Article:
Electronics packaging materials suppliers traditionally have functioned as developers of continuously evolving formulations that enhance both component and assembly performance and reliability. Applications such as encapsulating, bonding, stress relief, heat dissipation and others have led to the development of packaging materials offering improved thermal stability, better moisture protection, greater adhesion, lower modulus, higher strength and even controlled electrical conductivity. As OEMs seek to keep pace with changing markets, process efficiency also has taken its place among fundamental performance criteria.
In recent years, several trends have contributed to changes in the materials supplier's role. Traditionally, semiconductor OEMs had resources of their own for developing materials and processes. However, changing economics have led to downsizing within many firms, leaving manufacturers with fewer resources. In Asia, many Japanese semiconductor plants are relocating outside the country, and the attendant geographic shift of production and design engineers creates a gap in materials engineering support. Additionally, Taiwanese companies have increased their capabilities greatly, leading many engineers once employed in other countries (especially the United States) to seek positions in Taiwan. All these factors have forced OEMs to prioritize their dwindling resources, with more responsibility shifting toward materials and equipment suppliers.
Amidst these changes, developing technology continues to deliver components offering higher speeds and greater power densities than ever before, and architectures continue to shrink. As such, rising temperature has become a key hurdle facing designers. This presents two primary issues: 1) how to design more heat-resistant packages, and 2) how to remove as much heat as possible from specific components or assemblies.
Initially, materials suppliers approached the problem with off-the-shelf formulations to serve a range of applications. But the number and interaction of the variables involved now requires that OEMs take their cooperation with materials and equipment suppliers to a new level. With the escalating thermal requirements of next-generation designs, every interface becomes an issue, and it seems clear that only a total-solution approach will allow true thermal efficiency to be designed into packages.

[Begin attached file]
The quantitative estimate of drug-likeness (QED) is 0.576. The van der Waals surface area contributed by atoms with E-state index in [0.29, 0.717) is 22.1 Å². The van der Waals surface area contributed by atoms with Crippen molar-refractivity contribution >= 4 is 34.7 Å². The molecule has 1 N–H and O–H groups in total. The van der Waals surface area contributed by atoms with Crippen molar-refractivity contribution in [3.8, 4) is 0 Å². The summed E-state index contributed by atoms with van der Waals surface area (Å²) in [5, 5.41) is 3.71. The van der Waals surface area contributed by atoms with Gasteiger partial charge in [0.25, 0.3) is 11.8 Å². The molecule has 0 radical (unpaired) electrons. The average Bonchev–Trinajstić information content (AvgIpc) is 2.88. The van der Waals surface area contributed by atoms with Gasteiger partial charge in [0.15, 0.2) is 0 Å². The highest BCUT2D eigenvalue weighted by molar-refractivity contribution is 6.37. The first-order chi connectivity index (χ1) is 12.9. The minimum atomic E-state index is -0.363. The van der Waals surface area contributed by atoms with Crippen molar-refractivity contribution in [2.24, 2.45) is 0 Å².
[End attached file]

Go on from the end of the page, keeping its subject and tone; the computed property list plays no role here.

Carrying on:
To reduce interfacial resistance and optimize heat dissipation, manufacturers and suppliers have begun reviewing the entire package and recognizing not only the roles played by the package's individual parts, but also how their interaction affects thermal transfer. Materials engineers now work with package designers to evaluate heat spreader coatings, chip passivation, thermal interface materials and other functions of thermal materials.
From this new approach, a new generation of thermal interface materials has begun to emerge. These include advanced phase-change materials that offer the thermal conductivity of greases and the application ease of pads, without the run-off problems experienced in many grease formulations.
New Requirements, More Teamwork
As the standard product line gives way to custom compounds, packaging materials no longer are an off-the-shelf selection based on thermal performance, electrical performance or reliability targets. Suppliers are finding that they can more cost-effectively develop individual formulations that offer a specific mix of physical properties when they more fully understand customer needs by being involved in the ongoing design process. As a result, both suppliers and manufacturers can eliminate the costly and time-consuming process of trial and error.
Like physical properties, processing characteristics also can be manipulated to best suit an individual manufacturing operation if all the key suppliers are involved from a design's initial stages. Package designers can explore the ramifications of pads vs. dispensed liquids without doing actual product trials.
The current trend toward shorter product life cycles has shifted the focus of many OEMs away from long-term reliability, driving many to concentrate more on performance and cost. As companies continue their drive for cost reductions and outsourcing becomes an accepted fact of life, key functions in R&D, testing, process evaluation and other areas are likely to become the responsibility of the materials supplier. Given the complexity of the total solution, however, success depends on increasing cooperation levels between all the key partners involved.
Tom Cook, executive director, may be contacted at Dow Corning Corp., 2200 W. Salzburg Rd., Midland, MI 48686-0994; (989) 496-4400; E-mail: [email protected]